• 75% of the proceeds would be used for debt repayments
  • As of market close today, the IPO was subscribed 0.42x times: 1.77x in the retail category, 0.14x in the QIB category, and 0.08x in the NII category
  • Link to RHP

 

Money Matters

The hospital chain’s revenues, EBITDA and PAT rose at a CAGR of 20.4%, 114% and 105% over FY18-21.

As of December 2020, KIMS's debt-to-adjusted EBITDA ratio was 0.95x. This is now expected to reduce considerably post IPO to 0.41x pro forma. Furthermore, it is one of only three hospitals in India that are rated AA by CRISIL.

Adjusted EPS for FY21 was 25.68 and the company is going to list at a PE of 32.13x at the upper end of the IPO price band.

 

Reading the IPO Room

That the Indian healthcare sector is underdeveloped is not unknown. The country ranks 170 out of 188 countries in terms of expenditure as a part of GDP on health. COVID-19 has thrown open the dire conditions of Indian healthcare for all the world to see, revealing an infrastructure steeped in both underinvestment and inequality.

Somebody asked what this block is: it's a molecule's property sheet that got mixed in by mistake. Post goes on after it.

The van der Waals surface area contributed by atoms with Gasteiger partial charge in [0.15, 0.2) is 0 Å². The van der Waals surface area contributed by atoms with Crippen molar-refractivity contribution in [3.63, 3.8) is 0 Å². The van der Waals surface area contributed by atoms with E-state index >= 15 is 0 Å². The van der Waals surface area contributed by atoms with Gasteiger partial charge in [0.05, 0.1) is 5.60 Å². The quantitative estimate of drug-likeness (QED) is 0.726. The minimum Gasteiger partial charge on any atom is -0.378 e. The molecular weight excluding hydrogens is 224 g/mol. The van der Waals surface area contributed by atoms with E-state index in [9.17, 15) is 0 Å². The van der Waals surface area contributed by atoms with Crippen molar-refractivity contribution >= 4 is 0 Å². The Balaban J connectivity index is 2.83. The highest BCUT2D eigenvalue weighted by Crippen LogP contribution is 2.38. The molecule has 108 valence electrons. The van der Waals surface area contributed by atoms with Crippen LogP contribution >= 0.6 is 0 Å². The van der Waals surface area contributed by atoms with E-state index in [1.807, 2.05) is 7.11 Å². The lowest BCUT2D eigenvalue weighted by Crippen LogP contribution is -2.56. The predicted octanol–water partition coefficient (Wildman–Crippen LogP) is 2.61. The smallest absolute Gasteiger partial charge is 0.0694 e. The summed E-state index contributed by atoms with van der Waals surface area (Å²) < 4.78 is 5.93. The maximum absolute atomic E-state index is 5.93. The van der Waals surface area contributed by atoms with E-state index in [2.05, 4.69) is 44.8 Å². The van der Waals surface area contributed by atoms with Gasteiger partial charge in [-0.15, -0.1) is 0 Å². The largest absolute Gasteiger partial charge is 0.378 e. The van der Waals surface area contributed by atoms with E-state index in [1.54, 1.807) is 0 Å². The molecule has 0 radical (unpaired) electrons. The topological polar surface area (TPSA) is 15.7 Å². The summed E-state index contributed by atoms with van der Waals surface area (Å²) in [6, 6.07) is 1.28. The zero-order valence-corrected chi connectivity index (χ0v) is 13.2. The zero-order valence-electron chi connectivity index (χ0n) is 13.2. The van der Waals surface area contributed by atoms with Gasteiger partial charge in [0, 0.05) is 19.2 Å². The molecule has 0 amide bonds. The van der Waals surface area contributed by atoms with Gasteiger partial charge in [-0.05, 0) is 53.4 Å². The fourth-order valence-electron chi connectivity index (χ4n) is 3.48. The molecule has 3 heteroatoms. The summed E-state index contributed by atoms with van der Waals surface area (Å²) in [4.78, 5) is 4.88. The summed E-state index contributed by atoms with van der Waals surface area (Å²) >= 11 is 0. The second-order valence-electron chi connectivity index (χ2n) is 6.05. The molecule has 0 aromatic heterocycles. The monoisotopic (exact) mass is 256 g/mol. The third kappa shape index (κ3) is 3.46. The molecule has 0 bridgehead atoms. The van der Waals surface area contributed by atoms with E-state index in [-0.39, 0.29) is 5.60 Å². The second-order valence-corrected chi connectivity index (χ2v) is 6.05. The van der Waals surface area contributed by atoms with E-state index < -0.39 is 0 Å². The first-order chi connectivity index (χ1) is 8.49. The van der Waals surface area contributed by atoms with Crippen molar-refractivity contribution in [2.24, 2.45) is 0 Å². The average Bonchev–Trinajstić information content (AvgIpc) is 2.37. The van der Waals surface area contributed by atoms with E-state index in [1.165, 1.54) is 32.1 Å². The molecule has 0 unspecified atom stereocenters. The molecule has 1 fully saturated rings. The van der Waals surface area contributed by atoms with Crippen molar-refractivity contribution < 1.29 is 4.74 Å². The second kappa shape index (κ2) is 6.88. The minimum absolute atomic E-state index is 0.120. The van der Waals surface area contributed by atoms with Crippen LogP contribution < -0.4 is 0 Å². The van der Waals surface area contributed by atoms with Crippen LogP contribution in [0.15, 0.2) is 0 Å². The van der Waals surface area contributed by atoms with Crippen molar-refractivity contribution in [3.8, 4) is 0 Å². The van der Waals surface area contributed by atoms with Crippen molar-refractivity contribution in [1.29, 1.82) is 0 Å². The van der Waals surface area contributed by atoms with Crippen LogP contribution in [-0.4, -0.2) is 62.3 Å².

That said, the domestic healthcare industry has shown promising potential and growth. It is expected to grow at a 17-18% CAGR until FY24, aided by Government stimulus, rising incomes, medical tourism and the large pool of medical talent.

Coming to KIMS, its numbers are quite attractive - an almost net debt-free balance sheet going forward, strong market presence in Andhra and Telangana, and high staff retention. The fact that 68% of hospital treatments in the country in terms of value are attributed to private players (expected to grow to 72% by FY24) doesn’t hurt the company’s prospects.

However, as the chain looks to expand in competition-heavy markets like Chennai and Bengaluru, its financials may take a hit and not be as rosy as they have been of late going forward. Furthermore, the company's high dependence on its flagship Secunderabad hospital (which accounts for 33% of revenues) is a concentration risk.

FIN.